Chris led sales of many Integrated Eligibility and State-based Exchanges during the implementation of the Affordable Care Act.  Chris was global sales leader for IBM Watson Health Care Manager leveraging his 20+ years of progressive experience in the government healthcare space.  Chris brings expertise in government relations, Medicaid/Medicare/Exchange policy, MCO and ACO models, MITA, value-based purchasing, population health management, whole person-centered care, social determinants, care management and consumer engagement with the underserved and vulnerable populations to WEX Health.



3 Ways to Help Your Employees Manage Their Healthcare Expenses

3 Ways to Help Your Employees Manage Their Healthcare Expenses

03/30/2018

 

The United States now spends almost twice as much on healthcare as other advanced industrialized countries, even though just a few decades ago our healthcare spend was closely aligned to that of other countries. As a result of the rising cost of healthcare, changes to employment and benefits laws and the availability of new benefits options, the employee benefits landscape in the U.S. has also been dramatically altered. One in four Americans now report that the cost of healthcare is the biggest concern facing their family, according to a Monmouth University poll. This makes it more important than ever for employers to offer their employees the guidance and tools they need to manage their healthcare plans and costs. Here are three approaches that can be used alone or in combination:

 

  1. Educate your employees about the financial benefits of HSAs, HRAs and FSAs.

Consumer-directed health plans (CDHPs) are the lowest overall cost option for employees in 65 percent of companies that offer them. They are typically paired with a triple-tax-advantaged health savings account (HSA), a health reimbursement account or a flexible spending account that allows employees to save for out-of-pocket expenses. The National Bureau of Economic Research reports that employees save an average of more than $500 per year by selecting a high-deductible health plan.

The HSA contribution limit for 2018 is $3,450 for singles and $6,850 for families, but employees just getting started with an HSA can be encouraged to save as little as one to three percent of their salaries into their HSA. By building a small amount of health savings, they won’t “feel” incremental healthcare costs as sharply and will be better prepared to handle both expected and unexpected medical expenses in the future. Want more information about HSAs and how to communicate their value to your employees? Read our blog post.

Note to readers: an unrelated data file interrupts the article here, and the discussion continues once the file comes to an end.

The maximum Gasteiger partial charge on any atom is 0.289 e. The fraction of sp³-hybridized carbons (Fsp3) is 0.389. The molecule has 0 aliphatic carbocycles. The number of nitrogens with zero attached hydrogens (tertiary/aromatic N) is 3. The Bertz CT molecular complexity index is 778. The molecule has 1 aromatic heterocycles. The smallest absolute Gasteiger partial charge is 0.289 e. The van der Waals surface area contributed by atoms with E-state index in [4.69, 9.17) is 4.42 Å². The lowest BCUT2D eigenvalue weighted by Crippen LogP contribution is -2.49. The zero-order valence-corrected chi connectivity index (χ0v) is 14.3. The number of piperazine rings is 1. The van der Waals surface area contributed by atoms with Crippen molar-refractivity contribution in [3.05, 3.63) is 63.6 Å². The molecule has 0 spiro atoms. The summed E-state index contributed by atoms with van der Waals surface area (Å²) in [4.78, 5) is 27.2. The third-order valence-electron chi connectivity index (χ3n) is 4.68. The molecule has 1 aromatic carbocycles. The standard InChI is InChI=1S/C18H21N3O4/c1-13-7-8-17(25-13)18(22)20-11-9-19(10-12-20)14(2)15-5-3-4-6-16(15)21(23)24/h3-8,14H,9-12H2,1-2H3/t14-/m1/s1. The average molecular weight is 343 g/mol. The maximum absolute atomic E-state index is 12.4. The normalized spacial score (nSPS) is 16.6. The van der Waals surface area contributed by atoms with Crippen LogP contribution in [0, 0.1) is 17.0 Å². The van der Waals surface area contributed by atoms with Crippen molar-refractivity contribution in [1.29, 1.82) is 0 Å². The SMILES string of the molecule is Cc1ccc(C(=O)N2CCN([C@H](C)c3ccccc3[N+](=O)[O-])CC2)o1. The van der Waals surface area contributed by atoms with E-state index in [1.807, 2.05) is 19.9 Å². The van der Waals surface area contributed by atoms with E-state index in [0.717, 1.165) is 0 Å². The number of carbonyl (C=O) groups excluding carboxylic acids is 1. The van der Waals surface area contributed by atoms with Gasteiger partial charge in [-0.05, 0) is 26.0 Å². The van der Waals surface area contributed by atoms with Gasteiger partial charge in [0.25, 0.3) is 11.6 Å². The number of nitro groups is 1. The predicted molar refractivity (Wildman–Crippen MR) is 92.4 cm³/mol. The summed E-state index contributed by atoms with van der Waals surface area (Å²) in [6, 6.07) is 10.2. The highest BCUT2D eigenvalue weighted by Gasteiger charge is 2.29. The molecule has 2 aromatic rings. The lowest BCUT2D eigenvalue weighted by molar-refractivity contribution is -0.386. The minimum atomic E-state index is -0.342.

1. Provide your employees with benefits-based incentives related to their health and wellness.

Incentivizing employees to take an active role in improving their poor health behaviors can reduce their health risks and subsequently their healthcare costs. One WellSteps study, for example, found that post-implementation of a corporate employee wellness program there was a dramatic difference in the cost of medical care between program participants and non-participants ($3,280 versus $6,177).

Employers can also help their employees save money by offering them benefits-based incentives for participating in a workplace wellness program. Such incentives may include lower office copays, reduced deductibles or monthly premium discounts in exchange for health risk assessment completion, participation in weight-loss or smoking cessation programs or other workplace wellness activities.

 

  1. Give your employees tools to manage and plan for their healthcare expenses.

Analytics programs such as the WEX Health Cloud Consumer Dashboard make it easy for employees to get an aggregate view of all their healthcare claims, debit card transactions, distributions and expenses. Expenses can be viewed by category, individual or provider, and employees can initiate payments for expenses including reimbursements, pay the provider and bill pay.

A corresponding mobile app also lets employees view, budget, plan, analyze and manage their healthcare-related accounts and expenses, helping them more wisely manage their healthcare spending.

Employers and HR managers who facilitate healthcare consumerism among their employees will help them save money on healthcare costs. As a result, employers stand to gain a real competitive advantage over others in their industry—a workforce that is not only easier to hire and retain but also perhaps better informed and even healthier because of the tools you’ve provided.

 

Related Posts:

Employers, These Are the Current Benefits Issues You Need to Know About

What You Need to Know About Data Security and Wearable Devices in the Workplace

Employers, This Is the Comparative Data You Should Use to Evaluate Your Benefit Plans

Use Benefits Communication Plan to Increase Open Enrollment Engagement

Use Benefits Communication Plan to Increase Open Enrollment Engagement